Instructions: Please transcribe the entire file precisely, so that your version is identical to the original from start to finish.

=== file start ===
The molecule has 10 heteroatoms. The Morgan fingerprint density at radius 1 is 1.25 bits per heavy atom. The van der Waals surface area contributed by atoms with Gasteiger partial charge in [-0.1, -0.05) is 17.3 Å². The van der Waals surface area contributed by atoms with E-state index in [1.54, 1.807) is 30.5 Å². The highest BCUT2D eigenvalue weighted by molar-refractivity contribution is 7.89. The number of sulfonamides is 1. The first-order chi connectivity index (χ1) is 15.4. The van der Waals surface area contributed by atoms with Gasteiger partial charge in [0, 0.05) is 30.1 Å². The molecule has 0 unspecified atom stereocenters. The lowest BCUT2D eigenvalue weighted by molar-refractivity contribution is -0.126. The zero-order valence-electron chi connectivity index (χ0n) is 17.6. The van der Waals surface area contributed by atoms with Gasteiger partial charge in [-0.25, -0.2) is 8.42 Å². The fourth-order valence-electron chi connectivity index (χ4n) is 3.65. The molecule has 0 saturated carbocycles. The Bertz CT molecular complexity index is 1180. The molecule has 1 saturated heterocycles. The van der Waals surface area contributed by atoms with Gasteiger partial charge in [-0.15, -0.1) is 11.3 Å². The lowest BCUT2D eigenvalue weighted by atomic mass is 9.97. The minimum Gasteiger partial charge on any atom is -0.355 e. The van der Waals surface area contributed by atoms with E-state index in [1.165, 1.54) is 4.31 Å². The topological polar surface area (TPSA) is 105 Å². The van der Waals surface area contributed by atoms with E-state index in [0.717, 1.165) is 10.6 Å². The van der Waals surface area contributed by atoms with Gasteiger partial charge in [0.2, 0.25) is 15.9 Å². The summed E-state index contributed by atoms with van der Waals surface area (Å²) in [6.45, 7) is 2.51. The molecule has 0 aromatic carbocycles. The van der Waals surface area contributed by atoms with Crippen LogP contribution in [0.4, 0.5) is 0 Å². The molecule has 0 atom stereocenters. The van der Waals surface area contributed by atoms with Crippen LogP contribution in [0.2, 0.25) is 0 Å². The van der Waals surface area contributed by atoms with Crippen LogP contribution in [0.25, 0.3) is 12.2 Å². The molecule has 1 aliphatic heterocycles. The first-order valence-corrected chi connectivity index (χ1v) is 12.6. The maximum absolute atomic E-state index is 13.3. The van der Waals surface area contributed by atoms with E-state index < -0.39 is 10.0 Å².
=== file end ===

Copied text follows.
The molecule has 10 heteroatoms. The Morgan fingerprint density at radius 1 is 1.25 bits per heavy atom. The van der Waals surface area contributed by atoms with Gasteiger partial charge in [-0.1, -0.05) is 17.3 Å². The van der Waals surface area contributed by atoms with E-state index in [1.54, 1.807) is 30.5 Å². The highest BCUT2D eigenvalue weighted by molar-refractivity contribution is 7.89. The number of sulfonamides is 1. The first-order chi connectivity index (χ1) is 15.4. The van der Waals surface area contributed by atoms with Gasteiger partial charge in [0, 0.05) is 30.1 Å². The molecule has 0 unspecified atom stereocenters. The lowest BCUT2D eigenvalue weighted by molar-refractivity contribution is -0.126. The zero-order valence-electron chi connectivity index (χ0n) is 17.6. The van der Waals surface area contributed by atoms with Gasteiger partial charge in [-0.25, -0.2) is 8.42 Å². The fourth-order valence-electron chi connectivity index (χ4n) is 3.65. The molecule has 0 saturated carbocycles. The Bertz CT molecular complexity index is 1180. The molecule has 1 saturated heterocycles. The van der Waals surface area contributed by atoms with Gasteiger partial charge in [-0.15, -0.1) is 11.3 Å². The lowest BCUT2D eigenvalue weighted by atomic mass is 9.97. The minimum Gasteiger partial charge on any atom is -0.355 e. The van der Waals surface area contributed by atoms with E-state index in [1.165, 1.54) is 4.31 Å². The topological polar surface area (TPSA) is 105 Å². The van der Waals surface area contributed by atoms with E-state index in [0.717, 1.165) is 10.6 Å². The van der Waals surface area contributed by atoms with Gasteiger partial charge in [0.2, 0.25) is 15.9 Å². The summed E-state index contributed by atoms with van der Waals surface area (Å²) in [6.45, 7) is 2.51. The molecule has 0 aromatic carbocycles. The van der Waals surface area contributed by atoms with Crippen LogP contribution in [0.4, 0.5) is 0 Å². The molecule has 0 atom stereocenters. The van der Waals surface area contributed by atoms with Crippen LogP contribution in [0.2, 0.25) is 0 Å². The van der Waals surface area contributed by atoms with Crippen LogP contribution in [0.25, 0.3) is 12.2 Å². The molecule has 1 aliphatic heterocycles. The first-order valence-corrected chi connectivity index (χ1v) is 12.6. The maximum absolute atomic E-state index is 13.3. The van der Waals surface area contributed by atoms with E-state index < -0.39 is 10.0 Å².